German Chancellor Angela Merkel’s Chrsitian Democratic Union was defeated on Sunday in the country’s most populous state of North Rhine-Westphalia, garnering just 25% of the vote against opponent Social Democrats and Greens which obtained 38% and 11% respectively.
Merkel’s party poor showing follows a similarly disappointing result a week ago in the state of Schleswig-Holstein, where the Christian Democrat coalition was also defeated and taken out of office.
Since both elections have been framed as referendums on Angela Merkel’s austerity policies, analysts believe the results could be a preview of what the chancellor can expect during next year’s federal elections.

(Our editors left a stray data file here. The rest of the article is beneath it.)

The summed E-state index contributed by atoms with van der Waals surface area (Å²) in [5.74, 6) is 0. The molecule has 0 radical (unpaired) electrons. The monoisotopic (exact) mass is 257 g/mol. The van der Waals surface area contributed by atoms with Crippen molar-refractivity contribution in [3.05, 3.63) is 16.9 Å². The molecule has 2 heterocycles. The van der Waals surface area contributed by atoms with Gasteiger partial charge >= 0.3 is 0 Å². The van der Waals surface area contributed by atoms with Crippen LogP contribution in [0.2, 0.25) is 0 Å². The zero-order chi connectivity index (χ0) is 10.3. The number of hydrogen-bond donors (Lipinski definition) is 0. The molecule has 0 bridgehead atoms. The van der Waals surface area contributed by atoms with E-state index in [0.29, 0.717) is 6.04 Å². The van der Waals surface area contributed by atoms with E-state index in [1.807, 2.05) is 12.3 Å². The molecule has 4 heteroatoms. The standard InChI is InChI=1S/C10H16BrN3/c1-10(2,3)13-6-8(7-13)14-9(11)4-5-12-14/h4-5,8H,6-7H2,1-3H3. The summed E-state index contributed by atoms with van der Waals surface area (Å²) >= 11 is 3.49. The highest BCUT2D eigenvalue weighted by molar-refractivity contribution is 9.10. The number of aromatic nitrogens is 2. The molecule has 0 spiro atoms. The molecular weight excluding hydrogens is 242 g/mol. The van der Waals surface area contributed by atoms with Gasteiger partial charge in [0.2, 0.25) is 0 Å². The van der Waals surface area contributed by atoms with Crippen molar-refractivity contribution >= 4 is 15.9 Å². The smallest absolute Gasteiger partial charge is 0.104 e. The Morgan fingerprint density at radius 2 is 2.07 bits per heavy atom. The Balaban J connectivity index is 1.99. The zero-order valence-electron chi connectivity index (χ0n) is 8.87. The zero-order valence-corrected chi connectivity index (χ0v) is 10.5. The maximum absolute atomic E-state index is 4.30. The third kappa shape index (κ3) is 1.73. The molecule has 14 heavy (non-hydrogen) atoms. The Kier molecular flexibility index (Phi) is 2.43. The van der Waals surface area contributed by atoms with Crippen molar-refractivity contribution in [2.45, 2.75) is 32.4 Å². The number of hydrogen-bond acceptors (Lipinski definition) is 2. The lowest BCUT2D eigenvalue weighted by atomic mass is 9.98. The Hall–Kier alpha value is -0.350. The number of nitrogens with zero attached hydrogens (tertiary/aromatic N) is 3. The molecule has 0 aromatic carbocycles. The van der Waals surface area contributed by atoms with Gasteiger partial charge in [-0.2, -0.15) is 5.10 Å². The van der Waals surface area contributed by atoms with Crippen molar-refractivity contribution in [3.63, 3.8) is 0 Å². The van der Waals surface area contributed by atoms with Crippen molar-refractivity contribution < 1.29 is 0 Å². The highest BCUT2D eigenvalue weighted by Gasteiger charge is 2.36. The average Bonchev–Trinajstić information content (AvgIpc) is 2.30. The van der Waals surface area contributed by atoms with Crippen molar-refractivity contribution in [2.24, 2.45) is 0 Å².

Angie’s defeat is significant because these states are two of the country’s most populous, and also because Norbert Roettgen, Merkel’s potential successor and this year's candidate for the North-Rhine-Westphalia governorship, lost on a platform of fiscal restrain while their opponents ran on a populist and anti-austerity platform.
The scenario mirrors recent elections in Greece, France and the United Kingdom where voters have overwhelmingly rejected austerity measures sweeping left-of-center candidates into office as right-of-center ones (like former President Nicolas Sarkozy in France) are ousted in a kind of looming European Spring.